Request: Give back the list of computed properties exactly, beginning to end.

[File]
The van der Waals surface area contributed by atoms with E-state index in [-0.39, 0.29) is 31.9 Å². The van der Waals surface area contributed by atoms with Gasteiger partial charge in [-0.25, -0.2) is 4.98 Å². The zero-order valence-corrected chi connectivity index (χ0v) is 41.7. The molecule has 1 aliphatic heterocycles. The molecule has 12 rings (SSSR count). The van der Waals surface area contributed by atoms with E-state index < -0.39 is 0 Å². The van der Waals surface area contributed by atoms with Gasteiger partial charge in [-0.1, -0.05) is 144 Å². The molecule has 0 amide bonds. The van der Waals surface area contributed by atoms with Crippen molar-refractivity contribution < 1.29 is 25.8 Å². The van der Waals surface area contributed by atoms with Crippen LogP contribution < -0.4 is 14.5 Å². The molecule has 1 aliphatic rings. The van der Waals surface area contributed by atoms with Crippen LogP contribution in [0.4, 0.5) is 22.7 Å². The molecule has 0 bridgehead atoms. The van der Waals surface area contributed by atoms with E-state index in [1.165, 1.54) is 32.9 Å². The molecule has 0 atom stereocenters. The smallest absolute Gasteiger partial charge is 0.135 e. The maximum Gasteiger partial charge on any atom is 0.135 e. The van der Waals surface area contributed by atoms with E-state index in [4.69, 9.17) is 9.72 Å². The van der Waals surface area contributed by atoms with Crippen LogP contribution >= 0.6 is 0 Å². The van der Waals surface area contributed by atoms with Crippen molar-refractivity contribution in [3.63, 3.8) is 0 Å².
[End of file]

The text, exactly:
The van der Waals surface area contributed by atoms with E-state index in [-0.39, 0.29) is 31.9 Å². The van der Waals surface area contributed by atoms with Gasteiger partial charge in [-0.25, -0.2) is 4.98 Å². The zero-order valence-corrected chi connectivity index (χ0v) is 41.7. The molecule has 1 aliphatic heterocycles. The molecule has 12 rings (SSSR count). The van der Waals surface area contributed by atoms with E-state index < -0.39 is 0 Å². The van der Waals surface area contributed by atoms with Gasteiger partial charge in [-0.1, -0.05) is 144 Å². The molecule has 0 amide bonds. The van der Waals surface area contributed by atoms with Crippen molar-refractivity contribution < 1.29 is 25.8 Å². The van der Waals surface area contributed by atoms with Crippen LogP contribution < -0.4 is 14.5 Å². The molecule has 1 aliphatic rings. The van der Waals surface area contributed by atoms with Crippen LogP contribution in [0.4, 0.5) is 22.7 Å². The molecule has 0 bridgehead atoms. The van der Waals surface area contributed by atoms with E-state index in [1.165, 1.54) is 32.9 Å². The molecule has 0 atom stereocenters. The smallest absolute Gasteiger partial charge is 0.135 e. The maximum Gasteiger partial charge on any atom is 0.135 e. The van der Waals surface area contributed by atoms with E-state index in [4.69, 9.17) is 9.72 Å². The van der Waals surface area contributed by atoms with Crippen LogP contribution >= 0.6 is 0 Å². The van der Waals surface area contributed by atoms with Crippen molar-refractivity contribution in [3.63, 3.8) is 0 Å².